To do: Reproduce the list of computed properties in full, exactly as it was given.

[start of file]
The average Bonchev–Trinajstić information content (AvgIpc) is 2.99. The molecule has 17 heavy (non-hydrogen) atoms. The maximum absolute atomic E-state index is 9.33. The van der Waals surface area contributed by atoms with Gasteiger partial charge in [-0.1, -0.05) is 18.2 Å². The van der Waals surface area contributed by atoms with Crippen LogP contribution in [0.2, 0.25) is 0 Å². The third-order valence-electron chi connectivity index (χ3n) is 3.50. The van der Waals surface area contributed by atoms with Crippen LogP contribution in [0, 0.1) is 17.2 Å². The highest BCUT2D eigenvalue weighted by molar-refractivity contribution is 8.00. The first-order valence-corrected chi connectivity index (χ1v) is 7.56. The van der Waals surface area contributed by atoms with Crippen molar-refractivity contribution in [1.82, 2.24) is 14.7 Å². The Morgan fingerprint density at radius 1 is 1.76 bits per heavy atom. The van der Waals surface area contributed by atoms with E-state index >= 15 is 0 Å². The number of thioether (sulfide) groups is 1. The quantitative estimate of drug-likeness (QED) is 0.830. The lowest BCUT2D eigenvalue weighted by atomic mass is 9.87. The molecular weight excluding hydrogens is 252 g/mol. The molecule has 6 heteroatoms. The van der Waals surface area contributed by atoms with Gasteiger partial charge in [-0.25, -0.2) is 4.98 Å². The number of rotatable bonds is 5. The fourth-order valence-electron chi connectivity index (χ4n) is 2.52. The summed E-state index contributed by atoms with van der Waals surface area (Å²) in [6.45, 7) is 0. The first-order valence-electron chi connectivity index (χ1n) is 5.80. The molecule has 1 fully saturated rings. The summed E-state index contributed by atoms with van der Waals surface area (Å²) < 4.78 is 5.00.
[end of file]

The average Bonchev–Trinajstić information content (AvgIpc) is 2.99. The molecule has 17 heavy (non-hydrogen) atoms. The maximum absolute atomic E-state index is 9.33. The van der Waals surface area contributed by atoms with Gasteiger partial charge in [-0.1, -0.05) is 18.2 Å². The van der Waals surface area contributed by atoms with Crippen LogP contribution in [0.2, 0.25) is 0 Å². The third-order valence-electron chi connectivity index (χ3n) is 3.50. The van der Waals surface area contributed by atoms with Crippen LogP contribution in [0, 0.1) is 17.2 Å². The highest BCUT2D eigenvalue weighted by molar-refractivity contribution is 8.00. The first-order valence-corrected chi connectivity index (χ1v) is 7.56. The van der Waals surface area contributed by atoms with Crippen molar-refractivity contribution in [1.82, 2.24) is 14.7 Å². The Morgan fingerprint density at radius 1 is 1.76 bits per heavy atom. The van der Waals surface area contributed by atoms with E-state index >= 15 is 0 Å². The number of thioether (sulfide) groups is 1. The quantitative estimate of drug-likeness (QED) is 0.830. The lowest BCUT2D eigenvalue weighted by atomic mass is 9.87. The molecular weight excluding hydrogens is 252 g/mol. The molecule has 6 heteroatoms. The van der Waals surface area contributed by atoms with Gasteiger partial charge in [-0.25, -0.2) is 4.98 Å². The number of rotatable bonds is 5. The fourth-order valence-electron chi connectivity index (χ4n) is 2.52. The summed E-state index contributed by atoms with van der Waals surface area (Å²) in [6.45, 7) is 0. The first-order valence-electron chi connectivity index (χ1n) is 5.80. The molecule has 1 fully saturated rings. The summed E-state index contributed by atoms with van der Waals surface area (Å²) < 4.78 is 5.00.